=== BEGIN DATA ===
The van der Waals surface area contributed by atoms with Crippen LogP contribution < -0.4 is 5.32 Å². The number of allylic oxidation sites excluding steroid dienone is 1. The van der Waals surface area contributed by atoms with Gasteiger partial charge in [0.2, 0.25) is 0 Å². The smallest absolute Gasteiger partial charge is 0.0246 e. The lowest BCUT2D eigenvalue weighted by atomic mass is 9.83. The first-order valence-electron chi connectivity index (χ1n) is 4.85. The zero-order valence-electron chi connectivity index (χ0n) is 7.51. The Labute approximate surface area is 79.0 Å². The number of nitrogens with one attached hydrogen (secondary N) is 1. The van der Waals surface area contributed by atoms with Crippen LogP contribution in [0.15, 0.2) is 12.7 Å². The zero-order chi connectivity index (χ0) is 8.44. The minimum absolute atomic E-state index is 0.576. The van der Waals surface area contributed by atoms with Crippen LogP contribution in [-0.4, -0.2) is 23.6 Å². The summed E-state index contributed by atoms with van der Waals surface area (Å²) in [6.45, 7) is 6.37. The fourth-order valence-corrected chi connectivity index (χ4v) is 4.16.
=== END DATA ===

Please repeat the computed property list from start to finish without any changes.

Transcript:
The van der Waals surface area contributed by atoms with Crippen LogP contribution < -0.4 is 5.32 Å². The number of allylic oxidation sites excluding steroid dienone is 1. The van der Waals surface area contributed by atoms with Gasteiger partial charge in [0.2, 0.25) is 0 Å². The smallest absolute Gasteiger partial charge is 0.0246 e. The lowest BCUT2D eigenvalue weighted by atomic mass is 9.83. The first-order valence-electron chi connectivity index (χ1n) is 4.85. The zero-order valence-electron chi connectivity index (χ0n) is 7.51. The Labute approximate surface area is 79.0 Å². The number of nitrogens with one attached hydrogen (secondary N) is 1. The van der Waals surface area contributed by atoms with Crippen LogP contribution in [0.15, 0.2) is 12.7 Å². The zero-order chi connectivity index (χ0) is 8.44. The minimum absolute atomic E-state index is 0.576. The van der Waals surface area contributed by atoms with Crippen LogP contribution in [-0.4, -0.2) is 23.6 Å². The summed E-state index contributed by atoms with van der Waals surface area (Å²) in [6.45, 7) is 6.37. The fourth-order valence-corrected chi connectivity index (χ4v) is 4.16.